Effects of Posture and Walking on Tibial Vascular Hemodynamics Before and After 14 Days of Head‐Down Bed Rest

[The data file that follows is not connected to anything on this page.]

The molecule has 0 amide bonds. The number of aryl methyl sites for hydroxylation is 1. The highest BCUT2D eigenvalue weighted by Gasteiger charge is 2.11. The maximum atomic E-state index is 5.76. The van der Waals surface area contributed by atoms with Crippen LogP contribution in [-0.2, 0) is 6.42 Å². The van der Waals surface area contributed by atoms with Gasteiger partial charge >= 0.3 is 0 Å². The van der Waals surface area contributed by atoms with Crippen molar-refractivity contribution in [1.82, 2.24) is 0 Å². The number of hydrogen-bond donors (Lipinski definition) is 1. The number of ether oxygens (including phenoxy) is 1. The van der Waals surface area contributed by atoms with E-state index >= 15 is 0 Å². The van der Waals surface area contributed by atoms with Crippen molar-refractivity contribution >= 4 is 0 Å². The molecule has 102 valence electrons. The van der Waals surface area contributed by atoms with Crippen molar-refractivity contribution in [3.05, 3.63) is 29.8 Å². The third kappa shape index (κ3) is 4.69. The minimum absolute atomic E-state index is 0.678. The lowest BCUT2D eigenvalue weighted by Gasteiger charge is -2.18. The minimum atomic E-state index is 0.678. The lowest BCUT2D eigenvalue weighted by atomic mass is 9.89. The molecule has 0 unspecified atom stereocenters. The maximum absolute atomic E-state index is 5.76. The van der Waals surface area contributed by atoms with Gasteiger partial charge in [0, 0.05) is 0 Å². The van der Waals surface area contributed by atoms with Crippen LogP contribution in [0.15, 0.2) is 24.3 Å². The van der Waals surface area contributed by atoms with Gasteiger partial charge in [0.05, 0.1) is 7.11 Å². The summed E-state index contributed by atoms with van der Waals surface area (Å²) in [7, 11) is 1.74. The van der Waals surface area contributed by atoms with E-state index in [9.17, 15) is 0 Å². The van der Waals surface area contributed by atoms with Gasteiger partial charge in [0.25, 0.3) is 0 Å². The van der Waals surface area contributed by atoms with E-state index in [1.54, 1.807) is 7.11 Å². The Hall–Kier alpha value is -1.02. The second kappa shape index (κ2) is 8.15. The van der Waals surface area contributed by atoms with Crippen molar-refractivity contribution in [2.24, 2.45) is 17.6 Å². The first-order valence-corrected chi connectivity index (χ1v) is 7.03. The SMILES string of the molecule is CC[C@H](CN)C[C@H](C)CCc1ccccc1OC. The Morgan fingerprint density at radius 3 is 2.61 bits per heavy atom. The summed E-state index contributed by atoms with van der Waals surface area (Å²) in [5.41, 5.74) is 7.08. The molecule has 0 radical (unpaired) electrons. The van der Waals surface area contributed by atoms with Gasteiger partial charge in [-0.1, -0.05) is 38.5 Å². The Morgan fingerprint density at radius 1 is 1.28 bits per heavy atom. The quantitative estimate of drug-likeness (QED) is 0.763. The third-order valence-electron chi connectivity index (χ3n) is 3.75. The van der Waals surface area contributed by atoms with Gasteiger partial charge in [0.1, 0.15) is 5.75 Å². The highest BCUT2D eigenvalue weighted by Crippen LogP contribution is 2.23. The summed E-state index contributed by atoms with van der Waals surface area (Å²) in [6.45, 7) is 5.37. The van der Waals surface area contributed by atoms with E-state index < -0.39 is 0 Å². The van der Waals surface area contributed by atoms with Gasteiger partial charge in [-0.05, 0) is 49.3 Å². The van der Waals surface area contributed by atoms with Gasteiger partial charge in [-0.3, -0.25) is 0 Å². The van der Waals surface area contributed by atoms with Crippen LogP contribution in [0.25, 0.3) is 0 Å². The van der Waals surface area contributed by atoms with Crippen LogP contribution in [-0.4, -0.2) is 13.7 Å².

Human skeletal hemodynamics remain understudied. Neither assessments in weight-bearing bones during walking nor following periods of immobility exist, despite knowledge of altered nutrient-artery characteristics after short-duration unloading in rodents. We studied 12 older adults (8 females, aged 59 ± 3 years) who participated in ambulatory near-infrared spectroscopy (NIRS) assessments of tibial hemodynamics before (PRE) and after (POST) 14 days of head-down bed rest (HDBR), with most performing daily resistance and aerobic exercise countermeasures during HDBR. Continual simultaneous NIRS recordings were acquired over the proximal anteromedial tibial prominence of the right lower leg and ipsilateral lateral head of the gastrocnemius muscle during supine rest, walking, and standing. During 10 minutes of walking, desaturation kinetics in the tibia were slower (time to 95% nadir values 125.4 ± 56.8 s versus 55.0 ± 30.1 s, p = 0.0014). Tibial tissue saturation index (TSI) immediately fell (−9.9 ± 4.55) and did not completely recover by the end of 10 minutes of walking (−7.4 ± 6.7%, p = 0.027). Upon standing, total hemoglobin (tHb) kinetics were faster in the tibia (p textless 0.0001), whereas HDBR resulted in faster oxygenated hemoglogin (O2Hb) kinetics in both tissues (p = 0.039). After the walk-to-stand transition, changes in O2Hb (p = 0.0022) and tHb (p = 0.0047) were attenuated in the tibia alone after bed rest. Comparisons of NIRS-derived variables during ambulation and changes in posture revealed potentially deleterious adaptations of feed vessels after HDBR. We identify important and novel tibial hemodynamics in humans during ambulation before and after bed rest, necessitating further investigation.